The Greenland Inland Traverse is funded by the National Science Foundation (NSF). CH2M HILL Polar Services and Cold Regions Research and Engineering Laboratories are working together with the NSF to develop the traverse infrastructure and route. The 2010 spring traverse has several foci: find a safe overland route to Summit Station to help reduce logistical costs and environmental impacts of conducting research there; provide a research platform for scientists conducting field work in Greenland; optimize mobility by focusing on the sled/snow interface.  For more field notes coverage of GrIT, click here

GrIT contact:
Jay Burnside, Polar Field Services, CH2M HILL Polar Services
Construction/Operations manager

Jay at polarfield.com


Around Thule

March 30, 2010

Hunters, festivals, and lots of dogs

A rare and special breed, the Greenlandic dog. All photos: Robin Davies

Still waiting for conditions to improve up on the transition to the ice sheet, the GrIT team spent another day around Thule on Sunday. Fortunately, it’s a lively place to hang out these days, as GrIT project manager Allen Cornelison wrote in an email:

A few days ago some Greenlandic hunters and families arrived by dog sled from Qaanaaq to the north and Savigsivik to the south. It took them four days to get here. Along the way they hunted polar bear and muskoxen. We hear that over at Dundas Village, there are heads and skins from the hunt. I sure wish a polar bear would wander by here for us to view.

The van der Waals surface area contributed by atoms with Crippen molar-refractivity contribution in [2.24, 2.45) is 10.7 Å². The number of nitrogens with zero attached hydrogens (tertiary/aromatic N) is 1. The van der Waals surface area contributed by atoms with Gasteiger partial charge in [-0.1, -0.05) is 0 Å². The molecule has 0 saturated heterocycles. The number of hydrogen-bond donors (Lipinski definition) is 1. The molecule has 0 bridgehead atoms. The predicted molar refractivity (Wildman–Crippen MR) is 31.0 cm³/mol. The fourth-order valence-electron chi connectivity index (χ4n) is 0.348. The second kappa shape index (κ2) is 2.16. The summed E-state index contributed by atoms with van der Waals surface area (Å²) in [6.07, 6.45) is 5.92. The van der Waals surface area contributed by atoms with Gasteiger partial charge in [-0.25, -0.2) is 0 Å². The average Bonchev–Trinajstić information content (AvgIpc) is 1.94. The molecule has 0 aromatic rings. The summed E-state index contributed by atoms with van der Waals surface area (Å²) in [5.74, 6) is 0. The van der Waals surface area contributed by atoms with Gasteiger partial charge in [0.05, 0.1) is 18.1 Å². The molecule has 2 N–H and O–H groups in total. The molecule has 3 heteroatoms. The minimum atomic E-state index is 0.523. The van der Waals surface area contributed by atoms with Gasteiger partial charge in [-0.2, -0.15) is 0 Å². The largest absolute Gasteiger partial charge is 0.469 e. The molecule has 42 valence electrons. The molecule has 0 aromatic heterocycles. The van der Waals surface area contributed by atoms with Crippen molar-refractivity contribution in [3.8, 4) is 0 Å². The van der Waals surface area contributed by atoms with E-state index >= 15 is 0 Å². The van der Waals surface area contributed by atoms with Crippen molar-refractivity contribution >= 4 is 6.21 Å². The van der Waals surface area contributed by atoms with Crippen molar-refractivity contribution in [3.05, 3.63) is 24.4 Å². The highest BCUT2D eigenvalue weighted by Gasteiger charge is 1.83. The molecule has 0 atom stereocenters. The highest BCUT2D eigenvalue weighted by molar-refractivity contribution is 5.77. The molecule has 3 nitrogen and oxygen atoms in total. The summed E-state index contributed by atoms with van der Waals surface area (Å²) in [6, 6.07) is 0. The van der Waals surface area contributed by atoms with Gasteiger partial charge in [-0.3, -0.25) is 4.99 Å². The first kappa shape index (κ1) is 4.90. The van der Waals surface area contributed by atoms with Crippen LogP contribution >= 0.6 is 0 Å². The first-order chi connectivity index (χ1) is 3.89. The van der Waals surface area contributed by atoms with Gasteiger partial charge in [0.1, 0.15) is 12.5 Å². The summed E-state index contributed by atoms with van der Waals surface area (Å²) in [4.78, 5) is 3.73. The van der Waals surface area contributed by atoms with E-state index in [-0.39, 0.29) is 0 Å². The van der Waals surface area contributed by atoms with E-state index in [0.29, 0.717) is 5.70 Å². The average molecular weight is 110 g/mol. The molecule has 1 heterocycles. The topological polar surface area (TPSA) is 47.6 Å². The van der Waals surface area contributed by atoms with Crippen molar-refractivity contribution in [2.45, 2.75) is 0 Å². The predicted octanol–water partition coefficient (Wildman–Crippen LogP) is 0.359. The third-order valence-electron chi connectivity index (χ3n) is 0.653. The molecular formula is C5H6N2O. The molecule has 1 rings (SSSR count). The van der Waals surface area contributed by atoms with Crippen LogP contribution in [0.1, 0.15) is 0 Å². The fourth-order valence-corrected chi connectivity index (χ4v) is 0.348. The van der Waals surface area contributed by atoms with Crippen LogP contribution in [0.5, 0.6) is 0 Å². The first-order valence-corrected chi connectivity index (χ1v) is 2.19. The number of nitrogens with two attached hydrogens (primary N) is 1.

A hunter takes his dog team for a spin out on the sea ice with Saunders Island in the background.

There are a dozen or more dog teams gathered about the sea ice here near the base. They are here for the First Light Festival which has been celebrated in Thule for years. Then, next Saturday is Armed Forces Day.  Dog sled races will be held on the sea ice. One can actually enter a drawing to ride along in one of the hunter’s sleds during a race. Prizes will be given away. I am not sure what all the prizes are, but one is a rifle.

This is last light: a sunset view of the Thule heavy shop. But the point is, look at that light!

I see some new faces around town–hunters and some Greenlandic women and children.  It is wonderful to see kids around.

About the dogs

The Greenlandic sled dogs are called Eskimo dogs and they are beautiful.  Some of the dog’s guard hairs and hackles are like none I have ever seen. The hairs are long, wavy and multicolored. Some dogs have these long guard hairs or hackles covering almost their entire body. The dogs seem less excitable than the Alaska huskies which I am used to and they seem more socialized around humans. While we were alone with the dogs, they barely took notice of us. When a hunter came walking over from the village (about two miles away) the dogs perked up and took notice of him even when he was as far out as 100 yards.

Robin's approach seems of little concern to these composed Greenlandic dogs.